”Now, miz, I makes my discovery,” returned Mr. Gusher, turning over a leaf of the music, and looking enquiringly into Mattie's face. ”Zat young friend, so far away, wiz his memory so near ze heart. Well, I shall think no more of zat. You shall zee I shall make my compliments, and shall cut out zat one young friend what is so far away. You shall zing me some grand music, so full of ze love, and ze poetry, so as my heart shall lift up wiz joy.” Here Mr. Gusher flourished his hands and executed several waltzing steps, as an expression of how his feelings were excited by music.

Mattie turned suddenly around to witness this peculiar exhibition, when t.i.te's letter fell from her bosom to the floor.

”Ze revelation! Ze re-ve-la--what shall I say? If I only speak ze Englis so good as you, now!” exclaimed Gusher, affecting a loud laugh. And stooping down quickly, he attempted to seize the missive. Mattie was too quick for him. Regaining possession of it she restored it carefully to her bosom, an expression of joy and triumph lighting up her countenance.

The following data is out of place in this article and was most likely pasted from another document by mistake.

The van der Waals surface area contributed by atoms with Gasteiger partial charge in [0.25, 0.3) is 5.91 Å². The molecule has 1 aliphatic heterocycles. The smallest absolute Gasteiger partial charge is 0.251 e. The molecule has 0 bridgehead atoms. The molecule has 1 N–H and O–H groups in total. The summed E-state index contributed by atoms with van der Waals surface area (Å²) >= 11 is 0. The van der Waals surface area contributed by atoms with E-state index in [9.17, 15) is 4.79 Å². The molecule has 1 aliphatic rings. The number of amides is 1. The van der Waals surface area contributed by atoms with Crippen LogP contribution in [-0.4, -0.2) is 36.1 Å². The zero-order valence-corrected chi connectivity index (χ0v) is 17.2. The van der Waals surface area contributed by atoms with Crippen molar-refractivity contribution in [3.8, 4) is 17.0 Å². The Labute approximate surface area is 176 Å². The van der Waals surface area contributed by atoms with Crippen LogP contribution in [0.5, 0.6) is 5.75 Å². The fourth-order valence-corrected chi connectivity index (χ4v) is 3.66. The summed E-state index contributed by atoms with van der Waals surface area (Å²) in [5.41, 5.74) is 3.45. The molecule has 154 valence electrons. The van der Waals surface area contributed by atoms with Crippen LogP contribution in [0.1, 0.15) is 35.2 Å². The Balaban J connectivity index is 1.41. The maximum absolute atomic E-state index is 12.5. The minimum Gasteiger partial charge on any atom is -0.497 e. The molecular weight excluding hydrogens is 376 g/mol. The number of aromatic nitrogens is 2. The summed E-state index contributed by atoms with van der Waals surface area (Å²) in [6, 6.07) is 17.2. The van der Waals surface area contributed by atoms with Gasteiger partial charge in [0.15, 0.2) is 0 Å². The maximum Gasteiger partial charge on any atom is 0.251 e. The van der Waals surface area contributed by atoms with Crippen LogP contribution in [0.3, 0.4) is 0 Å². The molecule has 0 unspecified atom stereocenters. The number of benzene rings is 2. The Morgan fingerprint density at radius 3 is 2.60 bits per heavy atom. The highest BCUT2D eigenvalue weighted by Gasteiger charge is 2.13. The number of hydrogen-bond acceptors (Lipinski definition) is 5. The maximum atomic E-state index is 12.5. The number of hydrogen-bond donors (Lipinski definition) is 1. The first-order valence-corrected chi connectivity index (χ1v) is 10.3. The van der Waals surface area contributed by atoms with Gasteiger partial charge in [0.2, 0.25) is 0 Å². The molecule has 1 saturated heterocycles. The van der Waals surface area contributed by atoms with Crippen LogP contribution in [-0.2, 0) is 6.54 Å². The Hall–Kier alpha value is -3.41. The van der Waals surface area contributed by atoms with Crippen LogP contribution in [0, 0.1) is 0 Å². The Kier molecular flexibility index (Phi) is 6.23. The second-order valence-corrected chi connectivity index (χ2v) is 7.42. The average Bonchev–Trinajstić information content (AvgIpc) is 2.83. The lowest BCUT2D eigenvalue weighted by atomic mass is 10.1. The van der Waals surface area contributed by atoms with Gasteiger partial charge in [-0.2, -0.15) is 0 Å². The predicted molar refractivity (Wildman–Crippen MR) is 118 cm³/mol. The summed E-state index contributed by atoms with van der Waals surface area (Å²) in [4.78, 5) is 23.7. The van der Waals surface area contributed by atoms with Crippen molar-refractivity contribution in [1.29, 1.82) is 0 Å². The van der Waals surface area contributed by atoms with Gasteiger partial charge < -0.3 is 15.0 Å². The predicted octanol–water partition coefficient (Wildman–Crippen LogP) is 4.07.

Disappointment now took possession of Mr. Gusher's feelings. His manner indicated what his heart felt. Never before had his expectations and his ambition been so lowered, or his vanity so exposed. He had expected to find a beautiful, simple-minded country girl, ready with hand and heart to become a willing captive to his charms. And yet he had failed to make the slightest impression on her. Nor was that all. Her heart and her thoughts were evidently engaged in another direction. What, he enquired of himself, could her mother have meant by the encouragement she gave him to visit her home and see her daughter? His curiosity to find out who it was that held such possession of this beautiful girl's affections was now excited to the highest pitch.



Mr. Gusher, with his pride wounded, and a heavy heart, took leave of the Chapmans early on the following morning, and crossed the ferry on his way back to New York. The black bucket containing the capital stock of the great Kidd Discovery Company, in which his fancy pictured a dozen or more fortunes, and which he bore with him, afforded no relief for his disappointment. It might be the means of his owning a fine house, riding in his own carriage, and being considered a rich man by society. But, after all, riches only embodied the hard features of dollars and cents.